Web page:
‘C’ - The product contains problematic substances, eg substances suspected of being endocrine disrupting. The substances are usually permitted for use and each product is not harmful in itself, but they contribute to your overall exposure to problematic substances.
How we test with chemical analysis
When we test with chemical analysis, we send a number of products, eg pushchairs, school bags or mobile phones, to a laboratory where they are examined.
We do tests with chemical analysis of many kinds of products. But our focus is on products that ordinary consumers, including children and young people, are in close contact with.
The purpose of laboratory tests is to identify the content of hazardous chemicals in products from large, well-established manufacturers as well as in niche products from small manufacturers or importers.
Chemical tests can be very expensive so we do not examine the entire chemical composition of a product.
Instead we analyze the products for selected, relevant chemicals. We prioritize on the basis of the product's materials and input from other studies on the subject and for instance authorities, researchers and test laboratories.
We typically examine the level of undesirable substances in various relevant parts of a product in a collective sample. This means that it is not always possible for us to say exactly from what part of the product the undesirable substances originate. On a mitten we may for instance examine the content of a chemical in the outside material, the inside lining and the Velcro-closing in one single test. If we find the undesirable substance, we do therefore not know exactly which of the three parts that contains the hazardous substance.
The parts of a product that we consider relevant are typically the parts that you may get in contact with when using it.
For a pram this is for example:
- folding top and handles
This does not apply to the wheels and frame of the pram however.
How we assess chemicals in the chemical analysis
When we assess the content of chemicals in products, we take it as our starting point that products without hazardous substances are safest for consumers and that the risk of individual products may contribute to the overall risk of adverse effects. This is known as the combination effect or cocktail effect.
The specific risk associated with the product in question we rarely know.
As far as possible we assess the chemical content by using external references to concentrations.
Our references may be limit values used in legislation or for instance official guidelines – even if the legislation does not cover the product in question or all the substances found within a substance group.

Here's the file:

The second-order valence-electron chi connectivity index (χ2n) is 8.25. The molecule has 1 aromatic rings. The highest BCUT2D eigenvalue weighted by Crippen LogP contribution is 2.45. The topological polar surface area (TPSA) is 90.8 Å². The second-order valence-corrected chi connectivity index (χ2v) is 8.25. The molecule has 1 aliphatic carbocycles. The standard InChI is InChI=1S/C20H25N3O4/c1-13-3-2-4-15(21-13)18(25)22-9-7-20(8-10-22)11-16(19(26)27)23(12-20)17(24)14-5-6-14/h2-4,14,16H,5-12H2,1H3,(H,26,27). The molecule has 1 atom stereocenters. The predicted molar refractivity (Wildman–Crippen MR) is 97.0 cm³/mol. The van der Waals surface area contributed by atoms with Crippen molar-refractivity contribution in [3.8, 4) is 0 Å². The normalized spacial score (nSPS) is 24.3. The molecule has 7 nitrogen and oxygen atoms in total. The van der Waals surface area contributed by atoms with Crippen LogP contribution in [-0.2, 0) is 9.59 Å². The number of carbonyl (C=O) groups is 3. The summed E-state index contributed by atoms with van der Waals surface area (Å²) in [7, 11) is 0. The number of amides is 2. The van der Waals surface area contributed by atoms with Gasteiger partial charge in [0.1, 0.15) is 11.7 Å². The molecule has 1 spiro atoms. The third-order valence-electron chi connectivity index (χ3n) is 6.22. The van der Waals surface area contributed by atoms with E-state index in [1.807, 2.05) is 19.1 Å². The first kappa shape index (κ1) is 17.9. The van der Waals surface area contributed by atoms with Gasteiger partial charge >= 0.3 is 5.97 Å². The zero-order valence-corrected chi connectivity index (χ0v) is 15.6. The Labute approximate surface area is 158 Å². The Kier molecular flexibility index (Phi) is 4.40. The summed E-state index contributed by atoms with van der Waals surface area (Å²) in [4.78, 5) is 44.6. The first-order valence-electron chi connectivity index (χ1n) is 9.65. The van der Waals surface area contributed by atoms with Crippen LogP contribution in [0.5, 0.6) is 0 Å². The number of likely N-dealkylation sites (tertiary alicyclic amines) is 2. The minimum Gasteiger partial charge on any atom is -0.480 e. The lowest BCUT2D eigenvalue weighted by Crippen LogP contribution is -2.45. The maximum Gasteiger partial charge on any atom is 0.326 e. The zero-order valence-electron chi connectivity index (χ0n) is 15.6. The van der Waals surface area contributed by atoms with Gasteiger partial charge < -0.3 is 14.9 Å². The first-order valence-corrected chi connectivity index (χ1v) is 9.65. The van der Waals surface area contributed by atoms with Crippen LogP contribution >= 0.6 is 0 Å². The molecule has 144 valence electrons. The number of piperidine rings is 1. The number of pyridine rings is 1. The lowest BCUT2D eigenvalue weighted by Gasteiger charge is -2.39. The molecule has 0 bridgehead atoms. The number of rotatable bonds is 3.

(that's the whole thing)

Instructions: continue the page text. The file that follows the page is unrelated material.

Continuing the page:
The limits may also come from private certification schemes. For some substances we do not have references with concentration limits, and we must instead set the limit in other ways, for instance by comparing the concentration of all the products tested and with the help from experts, including the laboratory.
Labelling check: information for companies
As regards labelling checks we send the results of products to manufacturers prior to the release. We send information about the product, which chemicals we have found and what substances caused the assessment.
Tests with chemical analysis: information for companies
The Danish Consumer Council THINK Chemicals sends the results of chemical analyses to manufacturers prior to publication of the test. We send information about the product, which chemicals we have tested for and the test results. Manufacturers are given at least one week (5 working days) to make comments.
The primary purpose is to inform the manufacturer about the coming test and about the specific substances we look for and to ensure that there are no factual errors in the results. Also it provides manufacturers with an opportunity to respond to the findings before publication, which we can mention in connection with the publication.
We will not disclose which laboratories that carries out the tests for us. We believe that we can best ensure that the laboratories can act independently of other interests when we do not disclose this information.
The results of the analyses are also sent for information to the Danish EPA / the Danish Veterinary and Food Administration.
Publication of tests
The results of all tests are always published on kemi.taenk.dk where all products are given an A, B or C evaluation of the chemical content and information is provided about the underlying reasons for this evaluation.
If the products have also been tested for their functioning, the test is also published on taenk.dk. In that case the content may be included in the Danish Consumer Council’s overall evaluation of the product.
In connection with the publication information about the overall test results may be sent to relevant authorities and interest groups.
If the test shows any chemical content that is presumed to be unlawful, the product is reported to the authorities. This may also apply to claims which are misleading considering the content. In that case the manufacturer is informed about the report.